This week I participated in the annual celebration of Mandela Day with some of my coworkers at SACTWU. Mandela Day, celebrated every July 18th on Mandela’s (and my dad’s) birthday, encourages volunteering for 67 minutes to honor Mandela’s 67 years of social justice. For our service, we drove over to an elementary school to help revive their library.
Upon arriving, I was disheartened to see the condition of the library. It was a rather small room with a layer of grime covering every wall and bookshelf. The books looked to be from the 80s at best. There were tiny geckos, spiders, and even a single cockroach scuttling around the floor. Our mission was to clean up the space and give the walls an encouraging yellow coat.
While we spent more than the designated 67 minutes on the project, even our three hour effort barely brightened the space. Really, the library needed a day of deep cleaning, a few days of painting, and new shelves with new books. To be fair, the space does look notably better. It’s far more usable and hopefully will become a place of learning. The door was open while we were working and children frequently ran inside to tell us how pretty the paint was.
But, my inspiration to write about Mandela Day came not from my actual volunteering. Instead, it came from the absolute charade of volunteering I saw from a few members of parliament.
Imagine: Ten people from SACTWU have been making slow, but steady progress painting and cleaning the library. We’re discussing how our efforts will not be enough and we should consider returning another day to do more work. There is paint on our clothes, bags, and skin.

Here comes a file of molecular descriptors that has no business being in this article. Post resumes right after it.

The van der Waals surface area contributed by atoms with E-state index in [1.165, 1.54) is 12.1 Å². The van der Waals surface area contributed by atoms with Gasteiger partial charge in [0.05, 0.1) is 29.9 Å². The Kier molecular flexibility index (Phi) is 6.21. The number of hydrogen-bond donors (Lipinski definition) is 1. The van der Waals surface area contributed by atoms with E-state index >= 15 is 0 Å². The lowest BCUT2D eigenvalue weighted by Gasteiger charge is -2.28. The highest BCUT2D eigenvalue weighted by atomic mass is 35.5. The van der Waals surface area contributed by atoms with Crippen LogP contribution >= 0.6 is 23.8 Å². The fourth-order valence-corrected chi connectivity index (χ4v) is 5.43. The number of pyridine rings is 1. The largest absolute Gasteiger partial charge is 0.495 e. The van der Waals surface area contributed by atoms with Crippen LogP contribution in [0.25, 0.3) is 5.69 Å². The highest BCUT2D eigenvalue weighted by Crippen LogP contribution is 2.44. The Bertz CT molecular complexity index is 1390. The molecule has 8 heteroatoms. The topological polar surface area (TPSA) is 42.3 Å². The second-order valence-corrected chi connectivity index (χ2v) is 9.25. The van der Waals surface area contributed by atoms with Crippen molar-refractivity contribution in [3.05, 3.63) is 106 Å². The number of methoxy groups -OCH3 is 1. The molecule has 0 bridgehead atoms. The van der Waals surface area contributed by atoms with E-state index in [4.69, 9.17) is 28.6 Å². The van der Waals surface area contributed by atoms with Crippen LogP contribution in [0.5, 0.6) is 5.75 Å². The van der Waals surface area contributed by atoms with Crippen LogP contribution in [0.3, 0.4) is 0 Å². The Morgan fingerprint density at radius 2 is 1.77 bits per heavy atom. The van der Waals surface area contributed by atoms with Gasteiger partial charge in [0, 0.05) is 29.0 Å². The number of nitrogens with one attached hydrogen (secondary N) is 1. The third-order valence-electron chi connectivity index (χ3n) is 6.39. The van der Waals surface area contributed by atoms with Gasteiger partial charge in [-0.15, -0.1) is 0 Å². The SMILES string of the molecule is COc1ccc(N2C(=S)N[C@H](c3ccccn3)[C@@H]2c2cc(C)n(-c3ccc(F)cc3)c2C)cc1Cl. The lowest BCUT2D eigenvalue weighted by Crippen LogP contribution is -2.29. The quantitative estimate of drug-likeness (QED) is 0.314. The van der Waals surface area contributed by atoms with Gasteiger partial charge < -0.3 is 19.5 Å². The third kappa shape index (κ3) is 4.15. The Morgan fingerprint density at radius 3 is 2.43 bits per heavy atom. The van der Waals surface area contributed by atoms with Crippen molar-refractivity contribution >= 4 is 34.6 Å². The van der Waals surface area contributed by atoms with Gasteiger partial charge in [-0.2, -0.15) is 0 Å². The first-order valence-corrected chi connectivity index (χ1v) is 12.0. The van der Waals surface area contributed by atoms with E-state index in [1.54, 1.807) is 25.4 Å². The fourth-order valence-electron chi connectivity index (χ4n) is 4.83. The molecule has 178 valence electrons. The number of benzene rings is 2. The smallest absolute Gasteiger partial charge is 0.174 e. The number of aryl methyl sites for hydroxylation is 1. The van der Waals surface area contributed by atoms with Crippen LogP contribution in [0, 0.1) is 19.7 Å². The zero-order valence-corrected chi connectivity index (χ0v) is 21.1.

Then: Four or five members of parliament swagger into the room all in matching Mandela Day t-shirts. They have a small posse following them with iPhones and one professional camera. They grab brushes and “paint” a wall. They pose and ask their photographers if their angles are alright.
I asked my boss, Nazmia Leiti, if she could look at her watch a minute after they walked in. By the time they walked out, only two minutes had passed. Their three minute stay was enough time for me to glare at one particular MP who was adjusting his sunglasses and paint brush as if posing for couture magazine. He noticed my glares and in what it appeared to be a moment of self preservation offered to take photos of me. I declined.
I wish I had filmed the whole affair. I looked online to see if their photos had surfaced and fortunately could not find them. I’ll update with their photos if found.
Prior to volunteering, I had been told that Mandela Day was really a corporate construct to gain good publicity. But, I thought at the very least even if the intention to give back was not genuine that volunteers would at least pretend to have good intentions. I suppose I’m just struck by the absurdness of not giving the 67 minutes the day is based around. Rather than any volunteering, the school would have benefited much more by some donations for their library.